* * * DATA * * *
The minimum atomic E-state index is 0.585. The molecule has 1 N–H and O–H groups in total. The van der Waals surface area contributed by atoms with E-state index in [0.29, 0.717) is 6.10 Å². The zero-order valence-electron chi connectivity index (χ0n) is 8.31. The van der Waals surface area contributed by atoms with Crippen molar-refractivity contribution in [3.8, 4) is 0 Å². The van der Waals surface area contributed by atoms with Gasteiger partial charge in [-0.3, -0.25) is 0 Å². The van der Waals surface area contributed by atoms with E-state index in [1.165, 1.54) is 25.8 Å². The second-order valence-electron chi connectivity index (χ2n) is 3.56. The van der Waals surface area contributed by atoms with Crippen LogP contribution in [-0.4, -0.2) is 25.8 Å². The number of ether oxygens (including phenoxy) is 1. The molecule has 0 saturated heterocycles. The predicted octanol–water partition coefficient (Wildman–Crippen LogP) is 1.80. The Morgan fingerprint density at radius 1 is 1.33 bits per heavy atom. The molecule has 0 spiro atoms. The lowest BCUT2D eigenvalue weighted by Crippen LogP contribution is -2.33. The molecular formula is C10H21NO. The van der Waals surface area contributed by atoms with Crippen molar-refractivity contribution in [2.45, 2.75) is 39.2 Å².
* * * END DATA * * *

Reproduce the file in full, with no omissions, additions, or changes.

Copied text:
The minimum atomic E-state index is 0.585. The molecule has 1 N–H and O–H groups in total. The van der Waals surface area contributed by atoms with E-state index in [0.29, 0.717) is 6.10 Å². The zero-order valence-electron chi connectivity index (χ0n) is 8.31. The van der Waals surface area contributed by atoms with Crippen molar-refractivity contribution in [3.8, 4) is 0 Å². The van der Waals surface area contributed by atoms with Gasteiger partial charge in [-0.3, -0.25) is 0 Å². The van der Waals surface area contributed by atoms with E-state index in [1.165, 1.54) is 25.8 Å². The second-order valence-electron chi connectivity index (χ2n) is 3.56. The van der Waals surface area contributed by atoms with Crippen LogP contribution in [-0.4, -0.2) is 25.8 Å². The number of ether oxygens (including phenoxy) is 1. The molecule has 0 saturated heterocycles. The predicted octanol–water partition coefficient (Wildman–Crippen LogP) is 1.80. The Morgan fingerprint density at radius 1 is 1.33 bits per heavy atom. The molecule has 0 spiro atoms. The lowest BCUT2D eigenvalue weighted by Crippen LogP contribution is -2.33. The molecular formula is C10H21NO. The van der Waals surface area contributed by atoms with Crippen molar-refractivity contribution in [2.45, 2.75) is 39.2 Å².